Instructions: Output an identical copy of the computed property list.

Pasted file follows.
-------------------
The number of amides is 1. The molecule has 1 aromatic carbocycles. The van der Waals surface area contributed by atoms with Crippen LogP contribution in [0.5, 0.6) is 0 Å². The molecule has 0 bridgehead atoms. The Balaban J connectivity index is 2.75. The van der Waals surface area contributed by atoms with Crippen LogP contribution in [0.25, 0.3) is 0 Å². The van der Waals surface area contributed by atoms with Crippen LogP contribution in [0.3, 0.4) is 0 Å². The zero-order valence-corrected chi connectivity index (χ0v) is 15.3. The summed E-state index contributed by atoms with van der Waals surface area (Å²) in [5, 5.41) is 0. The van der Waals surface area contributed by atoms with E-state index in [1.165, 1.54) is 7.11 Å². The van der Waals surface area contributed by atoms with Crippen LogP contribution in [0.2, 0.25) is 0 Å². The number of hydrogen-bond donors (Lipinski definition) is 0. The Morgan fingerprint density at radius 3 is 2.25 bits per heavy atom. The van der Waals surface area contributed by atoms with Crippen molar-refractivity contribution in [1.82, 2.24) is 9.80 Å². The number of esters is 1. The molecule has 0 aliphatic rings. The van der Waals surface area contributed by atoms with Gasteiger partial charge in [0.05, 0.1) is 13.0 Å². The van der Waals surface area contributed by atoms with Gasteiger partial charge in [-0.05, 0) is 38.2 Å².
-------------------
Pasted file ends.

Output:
The number of amides is 1. The molecule has 1 aromatic carbocycles. The van der Waals surface area contributed by atoms with Crippen LogP contribution in [0.5, 0.6) is 0 Å². The molecule has 0 bridgehead atoms. The Balaban J connectivity index is 2.75. The van der Waals surface area contributed by atoms with Crippen LogP contribution in [0.25, 0.3) is 0 Å². The van der Waals surface area contributed by atoms with Crippen LogP contribution in [0.3, 0.4) is 0 Å². The zero-order valence-corrected chi connectivity index (χ0v) is 15.3. The summed E-state index contributed by atoms with van der Waals surface area (Å²) in [5, 5.41) is 0. The van der Waals surface area contributed by atoms with E-state index in [1.165, 1.54) is 7.11 Å². The van der Waals surface area contributed by atoms with Crippen LogP contribution in [0.2, 0.25) is 0 Å². The number of hydrogen-bond donors (Lipinski definition) is 0. The Morgan fingerprint density at radius 3 is 2.25 bits per heavy atom. The van der Waals surface area contributed by atoms with Crippen molar-refractivity contribution in [1.82, 2.24) is 9.80 Å². The number of esters is 1. The molecule has 0 aliphatic rings. The van der Waals surface area contributed by atoms with Gasteiger partial charge in [0.05, 0.1) is 13.0 Å². The van der Waals surface area contributed by atoms with Gasteiger partial charge in [-0.05, 0) is 38.2 Å².